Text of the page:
North East Wildlife Animal Rehabilitation Coalition is a 501(c)3, non-profit organization. We are a group of licensed wildlife rehabilitators, and these are the tales of the injured and orphaned animals we care for until they are able to be released back into the wild.

Tuesday, June 1, 2010

The reuniting box and more bad news.

Had a call in JoAnn's neck of the woods in Arlington for a baby raccoon found on the sidewalk. That would be this adorable little guy..... He was in great shape and a (possible) mom had been seen in the area so we scoped it out and set him up in the re-uniting box. Long story didn't come back, a rare occurrence, and for now he is in JoAnn's capable hands for a while until I can clear up the mess at my house! (I'll get to that soon....)
For those who wonder what the heck a re-uniting box ya go!
My Dad made these. It's an enclosed box we can safely put the baby in with comfy blankets and heat if need be. The front has a hole big enough for a raccoon to fit in and there is a sliding door.
The box is set up in a good spot...
Baby, blankies and a snuggle safe are put inside....

The top is secured shut and the sliding door gets shut over the hole. Baby is tucked away safe from predators and warm. When mom comes looking, she can easily slide the door open to gain access to her kit. As we all know, raccoons are great at figuring out how to open things!! This is a piece of cake for her, but not something most other animals could figure out.

Most times we return the next morning and see the door slid open and we know the baby is gone before even looking inside. Unfortunately not the case this time....but the little guy is in good hands none the less!

OK...the reason JoAnn needs to hold on to the little guy.....
Saturday morning feeding time. All is well with the exception of Phil. All of a sudden he has front leg weakness. Not really using them to walk, but clinging to the cage door ok. I separate him out to keep an eye on him. His condition continues to decline neurologically, but still eating and not in any pain and seems quite comfortable. We do a parvo test (twice) and it is negative. It's a long weekend so no other tests can be run anyway, so as long as he's comfortable I just monitor his condition and continue supportive care. When he seems to start having trouble eating...but he still wants to eat, I start tube feeding him so he continues to get his proper nutrition etc....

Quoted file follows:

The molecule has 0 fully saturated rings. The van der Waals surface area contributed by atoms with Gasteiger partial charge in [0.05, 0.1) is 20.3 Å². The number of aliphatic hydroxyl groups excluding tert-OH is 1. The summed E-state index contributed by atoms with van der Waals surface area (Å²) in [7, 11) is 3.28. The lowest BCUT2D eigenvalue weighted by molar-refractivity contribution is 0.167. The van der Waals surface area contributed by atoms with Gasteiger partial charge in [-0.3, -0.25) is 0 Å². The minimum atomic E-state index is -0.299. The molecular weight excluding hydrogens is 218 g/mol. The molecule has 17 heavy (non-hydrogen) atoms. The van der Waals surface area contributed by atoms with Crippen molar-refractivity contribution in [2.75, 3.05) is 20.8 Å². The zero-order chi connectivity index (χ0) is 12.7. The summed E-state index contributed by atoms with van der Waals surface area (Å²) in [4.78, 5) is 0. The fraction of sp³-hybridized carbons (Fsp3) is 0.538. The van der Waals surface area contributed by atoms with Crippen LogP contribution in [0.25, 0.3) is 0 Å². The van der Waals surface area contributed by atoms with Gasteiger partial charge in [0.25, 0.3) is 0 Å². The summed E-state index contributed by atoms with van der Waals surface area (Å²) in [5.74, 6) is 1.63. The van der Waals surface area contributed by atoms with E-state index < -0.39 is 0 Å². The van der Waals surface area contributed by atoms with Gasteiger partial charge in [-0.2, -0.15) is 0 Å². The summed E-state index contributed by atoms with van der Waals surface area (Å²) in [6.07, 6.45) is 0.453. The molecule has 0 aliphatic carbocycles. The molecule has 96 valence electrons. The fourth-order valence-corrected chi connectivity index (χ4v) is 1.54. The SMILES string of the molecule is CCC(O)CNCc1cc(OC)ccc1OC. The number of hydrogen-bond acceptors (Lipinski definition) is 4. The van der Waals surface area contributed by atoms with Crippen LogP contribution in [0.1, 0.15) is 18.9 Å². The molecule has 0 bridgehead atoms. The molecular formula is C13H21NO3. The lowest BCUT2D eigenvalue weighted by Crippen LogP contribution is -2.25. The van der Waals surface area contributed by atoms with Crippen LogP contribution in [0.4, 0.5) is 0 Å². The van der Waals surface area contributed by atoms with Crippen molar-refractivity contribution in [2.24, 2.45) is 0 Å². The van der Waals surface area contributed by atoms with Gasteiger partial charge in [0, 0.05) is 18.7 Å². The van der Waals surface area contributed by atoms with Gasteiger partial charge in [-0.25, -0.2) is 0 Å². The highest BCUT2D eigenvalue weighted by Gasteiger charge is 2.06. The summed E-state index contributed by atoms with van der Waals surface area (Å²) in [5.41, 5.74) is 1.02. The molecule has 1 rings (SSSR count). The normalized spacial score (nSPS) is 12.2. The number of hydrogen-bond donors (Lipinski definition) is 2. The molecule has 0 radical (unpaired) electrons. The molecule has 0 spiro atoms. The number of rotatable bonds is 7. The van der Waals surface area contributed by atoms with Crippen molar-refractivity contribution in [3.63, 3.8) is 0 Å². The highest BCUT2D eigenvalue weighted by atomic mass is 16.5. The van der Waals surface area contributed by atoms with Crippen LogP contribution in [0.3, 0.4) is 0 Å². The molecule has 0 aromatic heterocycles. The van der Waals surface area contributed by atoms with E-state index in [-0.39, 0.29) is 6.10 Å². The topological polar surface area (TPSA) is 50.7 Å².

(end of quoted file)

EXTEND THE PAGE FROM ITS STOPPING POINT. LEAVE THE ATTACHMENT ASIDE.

Unfortunately I feel he is at the point where he is not going to improve, he is just getting worse, and he needs to be euthanized. It's heartbreaking and it could be anything! (except parvo!) Thanks to Laurie for handling this for me!!!....I just couldn't bear it.......We're working on having him sent out to a lab for a necropsy. His quarantine over almost 2 seeks ago, he had been with 8 other coons all showing no signs of anything. Doesn't appear contagious. It looks like rabies, however it was a sudden onset and some aspects don't line up with no bite wounds or apparent exposure. No vomiting, no diarrhea, normal appetite through it all, no fever. If he fell in his really isn't big enough to have caused such a trauma. A miserable situation all around.
While all this is going on, Bramble decides to go off her bottle. After 2 missed feedings I once again pull out the parvo test kits....and of course...positive! They were still in quarantine anyway, so it's confined to her and her siblings. Thistle and Thorny are still eating like pigs and appear unaffected, but only time will tell now. For now, Bramble is on sub q fluids only until her symptoms go away and her appetite returns. If she makes it to that point her formula will be slowly re-introduced and recovery should be quick.
So crappy weekend all just keeping a close watch on the parvo clan and an even closer eye on the gang that had been with Phil until we have some answers!

Luckily the 10 oldest coons are all outside safe and away from this mess! Tosser continues to do well....actually improving so I'm holding out some hope in that corner! JoAnn's 12 squirrels were released over the weekend to join the firs 6 still hanging around, so I am surrounded by lots of little squirrels waiting for me to throw them a treat when I head out to the shed to take care of the older coons! A wonderful way to start the day watching them have fun in the woods around me!

1 comment:

  1. Sorry to hear about, Phil :-(! Could it be something toxic like lead? I know it was a big problem with the birds we used to get in. (mostly Turkey Vultures).